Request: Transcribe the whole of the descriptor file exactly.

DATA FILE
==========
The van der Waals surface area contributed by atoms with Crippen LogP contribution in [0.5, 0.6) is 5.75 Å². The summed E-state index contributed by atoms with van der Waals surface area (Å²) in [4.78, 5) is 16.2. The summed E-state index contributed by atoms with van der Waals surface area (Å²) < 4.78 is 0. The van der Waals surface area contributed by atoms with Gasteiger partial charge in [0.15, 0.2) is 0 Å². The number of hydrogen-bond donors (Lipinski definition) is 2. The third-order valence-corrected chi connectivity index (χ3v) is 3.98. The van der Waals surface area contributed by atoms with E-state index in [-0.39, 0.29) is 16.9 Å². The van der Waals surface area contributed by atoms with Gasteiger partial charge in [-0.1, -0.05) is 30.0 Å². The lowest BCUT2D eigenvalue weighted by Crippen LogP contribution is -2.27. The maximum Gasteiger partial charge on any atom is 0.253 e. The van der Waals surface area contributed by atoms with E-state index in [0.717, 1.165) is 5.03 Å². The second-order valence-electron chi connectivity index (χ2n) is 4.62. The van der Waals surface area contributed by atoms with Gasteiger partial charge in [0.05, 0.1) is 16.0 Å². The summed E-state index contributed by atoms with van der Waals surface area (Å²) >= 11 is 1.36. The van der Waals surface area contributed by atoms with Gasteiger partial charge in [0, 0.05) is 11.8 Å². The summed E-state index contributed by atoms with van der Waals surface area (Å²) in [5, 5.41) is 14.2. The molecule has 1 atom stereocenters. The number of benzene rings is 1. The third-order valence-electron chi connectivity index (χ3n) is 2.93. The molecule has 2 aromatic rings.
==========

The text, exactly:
The van der Waals surface area contributed by atoms with Crippen LogP contribution in [0.5, 0.6) is 5.75 Å². The summed E-state index contributed by atoms with van der Waals surface area (Å²) in [4.78, 5) is 16.2. The summed E-state index contributed by atoms with van der Waals surface area (Å²) < 4.78 is 0. The van der Waals surface area contributed by atoms with Gasteiger partial charge in [0.15, 0.2) is 0 Å². The number of hydrogen-bond donors (Lipinski definition) is 2. The third-order valence-corrected chi connectivity index (χ3v) is 3.98. The van der Waals surface area contributed by atoms with E-state index in [-0.39, 0.29) is 16.9 Å². The van der Waals surface area contributed by atoms with Gasteiger partial charge in [-0.1, -0.05) is 30.0 Å². The lowest BCUT2D eigenvalue weighted by Crippen LogP contribution is -2.27. The maximum Gasteiger partial charge on any atom is 0.253 e. The van der Waals surface area contributed by atoms with E-state index in [0.717, 1.165) is 5.03 Å². The second-order valence-electron chi connectivity index (χ2n) is 4.62. The van der Waals surface area contributed by atoms with Gasteiger partial charge in [0.05, 0.1) is 16.0 Å². The summed E-state index contributed by atoms with van der Waals surface area (Å²) >= 11 is 1.36. The van der Waals surface area contributed by atoms with Gasteiger partial charge in [0, 0.05) is 11.8 Å². The summed E-state index contributed by atoms with van der Waals surface area (Å²) in [5, 5.41) is 14.2. The molecule has 1 atom stereocenters. The number of benzene rings is 1. The third-order valence-electron chi connectivity index (χ3n) is 2.93. The molecule has 2 aromatic rings.